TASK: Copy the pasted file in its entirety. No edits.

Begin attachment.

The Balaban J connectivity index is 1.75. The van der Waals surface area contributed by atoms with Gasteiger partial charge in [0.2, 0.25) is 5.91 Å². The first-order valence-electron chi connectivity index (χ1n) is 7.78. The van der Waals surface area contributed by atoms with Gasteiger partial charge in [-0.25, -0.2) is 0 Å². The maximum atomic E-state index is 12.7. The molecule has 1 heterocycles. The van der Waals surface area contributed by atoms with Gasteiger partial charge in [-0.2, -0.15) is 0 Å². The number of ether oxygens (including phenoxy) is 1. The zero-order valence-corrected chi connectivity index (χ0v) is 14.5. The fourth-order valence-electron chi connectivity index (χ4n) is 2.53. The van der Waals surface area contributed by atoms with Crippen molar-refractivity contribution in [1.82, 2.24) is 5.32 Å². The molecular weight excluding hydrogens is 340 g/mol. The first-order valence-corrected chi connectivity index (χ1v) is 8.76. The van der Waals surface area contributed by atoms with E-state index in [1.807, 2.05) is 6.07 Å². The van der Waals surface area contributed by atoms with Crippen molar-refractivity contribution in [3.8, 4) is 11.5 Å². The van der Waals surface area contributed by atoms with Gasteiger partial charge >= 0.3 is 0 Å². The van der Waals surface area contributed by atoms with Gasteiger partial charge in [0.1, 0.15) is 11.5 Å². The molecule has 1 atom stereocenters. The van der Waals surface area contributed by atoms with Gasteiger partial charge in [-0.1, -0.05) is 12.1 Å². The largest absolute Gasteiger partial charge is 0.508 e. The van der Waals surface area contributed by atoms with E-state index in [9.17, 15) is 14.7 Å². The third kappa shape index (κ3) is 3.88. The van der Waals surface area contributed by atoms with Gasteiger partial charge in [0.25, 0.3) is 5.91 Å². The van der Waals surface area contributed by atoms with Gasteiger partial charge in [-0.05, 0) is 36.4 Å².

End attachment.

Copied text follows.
The Balaban J connectivity index is 1.75. The van der Waals surface area contributed by atoms with Gasteiger partial charge in [0.2, 0.25) is 5.91 Å². The first-order valence-electron chi connectivity index (χ1n) is 7.78. The van der Waals surface area contributed by atoms with Gasteiger partial charge in [-0.25, -0.2) is 0 Å². The maximum atomic E-state index is 12.7. The molecule has 1 heterocycles. The van der Waals surface area contributed by atoms with Gasteiger partial charge in [-0.2, -0.15) is 0 Å². The number of ether oxygens (including phenoxy) is 1. The zero-order valence-corrected chi connectivity index (χ0v) is 14.5. The fourth-order valence-electron chi connectivity index (χ4n) is 2.53. The van der Waals surface area contributed by atoms with Crippen molar-refractivity contribution in [1.82, 2.24) is 5.32 Å². The molecular weight excluding hydrogens is 340 g/mol. The first-order valence-corrected chi connectivity index (χ1v) is 8.76. The van der Waals surface area contributed by atoms with E-state index in [1.807, 2.05) is 6.07 Å². The van der Waals surface area contributed by atoms with Crippen molar-refractivity contribution in [3.8, 4) is 11.5 Å². The van der Waals surface area contributed by atoms with Gasteiger partial charge >= 0.3 is 0 Å². The van der Waals surface area contributed by atoms with Gasteiger partial charge in [0.1, 0.15) is 11.5 Å². The molecule has 1 atom stereocenters. The van der Waals surface area contributed by atoms with Gasteiger partial charge in [-0.1, -0.05) is 12.1 Å². The largest absolute Gasteiger partial charge is 0.508 e. The van der Waals surface area contributed by atoms with E-state index in [9.17, 15) is 14.7 Å². The third kappa shape index (κ3) is 3.88. The van der Waals surface area contributed by atoms with Gasteiger partial charge in [0.25, 0.3) is 5.91 Å². The van der Waals surface area contributed by atoms with Gasteiger partial charge in [-0.05, 0) is 36.4 Å².